Saturday, September 26, 2015

The New Morality

Harold Chapin's The New Morality, the slight but delightful piece from 1915 currently on view at The Mint, resembles an Oscar Wilde play if Wilde wrote about (almost) real people.

Brenda Meaney
Photo: Richard Termine
Betty Jones has taken to her bed and refused a meal to perform a level of repentance she doesn't feel. Her crime? She unloaded on Muriel, the woman with whom her husband has been flirting all summer. She acknowledges to her good friend Alice that some of her language would be better left to dog shows, and she admits that she was probably pretty loud. She thanks Alice for visiting at risk to her own reputation.

And then Muriel's husband Wallace shows up, demanding that Betty apologize.

Chapin uses this thin plot as a skeleton for discussions of sexual politics, society, and the meaning of fidelity. He fleshes it out with scores of very funny lines. His take on sexual politics is fascinating, since it exists in a world that probably never was: the gorgeous homes of independently wealthy people, taken care of by servants, where women rule the roost and men fecklessly try to figure them out. Chapin ignores the true power that men have and had, particularly 100 years ago, yet there is a level on which his sense of sexual politics is advanced and even vaguely feminist. (Chapin was killed in World War I, one of the millions of tragic casualties of that stupid and useless war, so there's no way of knowing how his work would have developed.)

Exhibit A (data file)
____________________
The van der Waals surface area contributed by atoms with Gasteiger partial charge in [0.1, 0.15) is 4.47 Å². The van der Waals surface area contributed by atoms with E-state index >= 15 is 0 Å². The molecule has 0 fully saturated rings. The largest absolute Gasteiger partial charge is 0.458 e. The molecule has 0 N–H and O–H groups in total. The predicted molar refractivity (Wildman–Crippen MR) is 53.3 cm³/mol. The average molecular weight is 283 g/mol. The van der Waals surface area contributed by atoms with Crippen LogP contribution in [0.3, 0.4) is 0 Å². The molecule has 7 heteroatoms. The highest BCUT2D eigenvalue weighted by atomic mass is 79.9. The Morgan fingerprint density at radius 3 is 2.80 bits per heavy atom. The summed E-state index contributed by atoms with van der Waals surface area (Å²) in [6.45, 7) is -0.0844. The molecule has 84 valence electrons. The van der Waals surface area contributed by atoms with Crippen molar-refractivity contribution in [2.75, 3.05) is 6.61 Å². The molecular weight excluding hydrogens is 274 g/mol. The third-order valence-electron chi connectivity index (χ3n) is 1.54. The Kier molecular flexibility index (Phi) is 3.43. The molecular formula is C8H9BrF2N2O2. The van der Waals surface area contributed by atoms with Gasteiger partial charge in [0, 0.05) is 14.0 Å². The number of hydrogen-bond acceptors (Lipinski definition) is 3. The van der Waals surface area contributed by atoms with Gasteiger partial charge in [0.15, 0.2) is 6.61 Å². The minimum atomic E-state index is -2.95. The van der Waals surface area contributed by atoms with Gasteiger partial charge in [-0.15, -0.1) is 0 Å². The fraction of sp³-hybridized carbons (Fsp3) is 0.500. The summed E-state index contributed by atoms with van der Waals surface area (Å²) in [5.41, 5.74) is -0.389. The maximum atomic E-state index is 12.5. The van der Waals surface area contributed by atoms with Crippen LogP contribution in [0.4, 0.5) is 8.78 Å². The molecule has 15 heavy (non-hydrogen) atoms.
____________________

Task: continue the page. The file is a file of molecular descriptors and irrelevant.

The New Morality is a fast-moving 1:50 (including two intermissions) that goes down like cotton candy. What keeps it rooted in a sort of reality is Brenda Meaney's savvy performance as Betty. Meaney shows the pain under the petulance, while nailing every fabulous line. It's a terrific performance.

The rest of the cast, with one exception, is also top-notch. Michael Frederic blusters effectively as Betty's husband, who eventually has to accept that he has been behaving badly. He maintains a reality under the bluster that helps add dimension to the play. Clemmie Evans is lovely as Alice, an innocent who's much sharper than she looks; Evans spends must of the play listening, and she does it superbly. She is always present, and her reactions to other people are a significant part of the evening. Ned Noyes as Wallace has the sort of monologue that must be scary/thrilling to do. It's long, involved, important, funny, political, silly, and smart, and he nails it. Douglas Rees and Kelly McCready are fine in small roles as the servants. Only Christian Campbell, as Betty's brother, disappoints. His delivery is squishy, and it's often difficult to figure out what he's saying. This is not just about enunciation--the timing of his line readings does nothing to communicate their meaning.

It's always fun to see what The Mint designers do with their small space and (I assume) limited budgets, and as usual, they do quite a lot. Steven Kemp's sets provide a comfortable sense of people living well; Carisa Kelly's costumes are attractive and appropriate; Christian DeAngelis's lights feel right for the river on which the characters live; and Jane Shaw's music and sound are nicely chosen/created to provide a sense of time and place. Director Jonathan Bank's work is my favorite sort of direction: all decisions are made in honor of the play. (A small detail: the show should end with a kiss, not with preparation for the curtain call...)

I saw The New Morality with my 23-year-old nephew, who has seen and done a lot of theatre, but nothing like this. He loved the straightforward story-telling, the period detail, the humor, and the accessibility. Plays like The New Morality aren't written anymore, but they have much to offer and should be seen. So, once again, thanks to the invaluable Mint.

(press ticket; 4th row on the aisle)

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